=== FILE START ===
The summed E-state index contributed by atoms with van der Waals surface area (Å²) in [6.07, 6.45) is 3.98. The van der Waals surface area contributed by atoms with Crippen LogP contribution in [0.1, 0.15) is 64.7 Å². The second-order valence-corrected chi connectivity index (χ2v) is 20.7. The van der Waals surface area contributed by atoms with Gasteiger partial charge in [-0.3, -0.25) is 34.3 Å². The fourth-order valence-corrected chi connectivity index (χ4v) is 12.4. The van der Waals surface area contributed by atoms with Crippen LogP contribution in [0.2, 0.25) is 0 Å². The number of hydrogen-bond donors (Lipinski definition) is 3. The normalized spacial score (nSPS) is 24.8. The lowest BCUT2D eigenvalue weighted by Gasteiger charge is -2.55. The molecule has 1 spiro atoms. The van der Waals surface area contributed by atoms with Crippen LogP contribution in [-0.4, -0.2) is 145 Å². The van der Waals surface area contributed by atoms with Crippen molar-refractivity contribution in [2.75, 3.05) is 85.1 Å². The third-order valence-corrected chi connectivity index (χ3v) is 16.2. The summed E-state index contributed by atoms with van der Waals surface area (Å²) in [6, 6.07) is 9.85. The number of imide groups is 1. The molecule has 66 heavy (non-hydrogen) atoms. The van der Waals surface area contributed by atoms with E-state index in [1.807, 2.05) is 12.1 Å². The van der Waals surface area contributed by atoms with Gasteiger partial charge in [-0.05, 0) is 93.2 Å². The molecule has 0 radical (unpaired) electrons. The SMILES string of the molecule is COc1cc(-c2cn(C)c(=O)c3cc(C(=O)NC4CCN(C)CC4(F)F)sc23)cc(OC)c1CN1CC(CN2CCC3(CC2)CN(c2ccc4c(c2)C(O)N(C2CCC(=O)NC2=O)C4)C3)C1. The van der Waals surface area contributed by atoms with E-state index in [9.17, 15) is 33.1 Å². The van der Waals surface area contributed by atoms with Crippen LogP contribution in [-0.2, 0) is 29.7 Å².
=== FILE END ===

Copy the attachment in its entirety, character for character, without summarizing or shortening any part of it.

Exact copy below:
The summed E-state index contributed by atoms with van der Waals surface area (Å²) in [6.07, 6.45) is 3.98. The van der Waals surface area contributed by atoms with Crippen LogP contribution in [0.1, 0.15) is 64.7 Å². The second-order valence-corrected chi connectivity index (χ2v) is 20.7. The van der Waals surface area contributed by atoms with Gasteiger partial charge in [-0.3, -0.25) is 34.3 Å². The fourth-order valence-corrected chi connectivity index (χ4v) is 12.4. The van der Waals surface area contributed by atoms with Crippen LogP contribution in [0.2, 0.25) is 0 Å². The number of hydrogen-bond donors (Lipinski definition) is 3. The normalized spacial score (nSPS) is 24.8. The lowest BCUT2D eigenvalue weighted by Gasteiger charge is -2.55. The molecule has 1 spiro atoms. The van der Waals surface area contributed by atoms with Crippen LogP contribution in [-0.4, -0.2) is 145 Å². The van der Waals surface area contributed by atoms with Crippen molar-refractivity contribution in [2.75, 3.05) is 85.1 Å². The third-order valence-corrected chi connectivity index (χ3v) is 16.2. The summed E-state index contributed by atoms with van der Waals surface area (Å²) in [6, 6.07) is 9.85. The number of imide groups is 1. The molecule has 66 heavy (non-hydrogen) atoms. The van der Waals surface area contributed by atoms with E-state index in [1.807, 2.05) is 12.1 Å². The van der Waals surface area contributed by atoms with Gasteiger partial charge in [-0.05, 0) is 93.2 Å². The molecule has 0 radical (unpaired) electrons. The SMILES string of the molecule is COc1cc(-c2cn(C)c(=O)c3cc(C(=O)NC4CCN(C)CC4(F)F)sc23)cc(OC)c1CN1CC(CN2CCC3(CC2)CN(c2ccc4c(c2)C(O)N(C2CCC(=O)NC2=O)C4)C3)C1. The van der Waals surface area contributed by atoms with E-state index in [9.17, 15) is 33.1 Å². The van der Waals surface area contributed by atoms with Crippen LogP contribution in [-0.2, 0) is 29.7 Å².